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MISA denounces priority given to new state-owned newspaper

(MISA/IFEX) - The launch of the daily newspaper "H-Metro" ("Harare Metro") by the state-controlled Zimbabwe Newspapers Group (Zimpapers) on 7 September 2009 with the sanction of the Ministry of Media, Information and Publicity is reflective of the skewed and undemocratic media environment in the country.

While MISA-Zimbabwe recognises the need for media pluralism and diversity and commends any efforts towards enhancing such diversity, the licensing of any new media houses or publications should be transparent and in terms of the law.

It is, however, apparent in this instance that the government, through the responsible ministry, has chosen to use its political prerogative to expand state-funded newspapers in the country to the distinct disadvantage of other media players awaiting licensing in terms of Constitutional Amendment Number 19 which establishes the Zimbabwe Media Commission (ZMC).

This particular move by the government can only be considered as arbitrary and distinctly against the spirit and letter of pursuing wholesale and non-discriminatory media reforms that enhance freedom of expression and access to information. This is even more glaring at a time when publishing companies such as the Associated Newspapers of Zimbabwe (ANZ), Zimind Publishers and Financial Gazette, among others, have been instructed by the responsible ministry to await establishment of the ZMC for them to be permitted to publish their own dailies.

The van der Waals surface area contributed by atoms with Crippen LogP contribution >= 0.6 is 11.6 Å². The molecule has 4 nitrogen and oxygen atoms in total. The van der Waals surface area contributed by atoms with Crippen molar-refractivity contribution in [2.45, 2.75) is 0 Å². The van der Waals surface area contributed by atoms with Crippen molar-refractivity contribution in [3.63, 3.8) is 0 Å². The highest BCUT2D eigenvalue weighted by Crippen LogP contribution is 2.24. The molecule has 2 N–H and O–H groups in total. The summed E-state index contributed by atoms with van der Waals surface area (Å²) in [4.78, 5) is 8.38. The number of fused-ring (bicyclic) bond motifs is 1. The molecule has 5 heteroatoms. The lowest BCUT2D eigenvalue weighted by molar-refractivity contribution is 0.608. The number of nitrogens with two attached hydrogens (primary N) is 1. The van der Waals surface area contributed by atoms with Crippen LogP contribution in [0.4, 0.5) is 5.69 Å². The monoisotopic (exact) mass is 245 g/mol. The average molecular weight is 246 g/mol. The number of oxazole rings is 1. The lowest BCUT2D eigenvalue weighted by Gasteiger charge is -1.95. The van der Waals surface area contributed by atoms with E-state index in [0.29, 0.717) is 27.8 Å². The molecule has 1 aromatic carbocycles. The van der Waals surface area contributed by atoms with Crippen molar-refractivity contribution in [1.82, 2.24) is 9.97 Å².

It is MISA- Zimbabwe's view that the government is exhibiting particular bias towards its own newspaper group, Zimpapers. This bias can only be construed to portray and project the Ministry of Media, Information and Publicity as representing a government that is acting to pre-empt other competitors in a manner that is outside the very laws that it is asking other stakeholders to uphold.

It is therefore of the utmost urgency for the government, through the Ministry of Media, Information and Publicity, to explain to the media fraternity as well as the Zimbabwean public as to whether the state controlled print media is above the law, as well as cite the precise constitutional and regulatory provisions that allowed "H-Metro" to be published.

In raising these concerns, MISA-Zimbabwe remains guided by Section 5 of the resolutions of the Media All-Stakeholders Conference held in December of 2008 to which members of the Media Alliance of Zimbabwe are a signatory:

5. Print Media: We hold that the print media remains a key component of Zimbabwe's media diversity, and should be allowed to operate independently without undue influence from the state or government of the day. We also hold that the state and any government of the day should not have any direct stake or interest in the ownership or management of the print media as this compromises the sector's diversity and independence. Where the state has had direct control of the media, we recommend that it disinvests in these print media houses and allow for independent control of those media houses.

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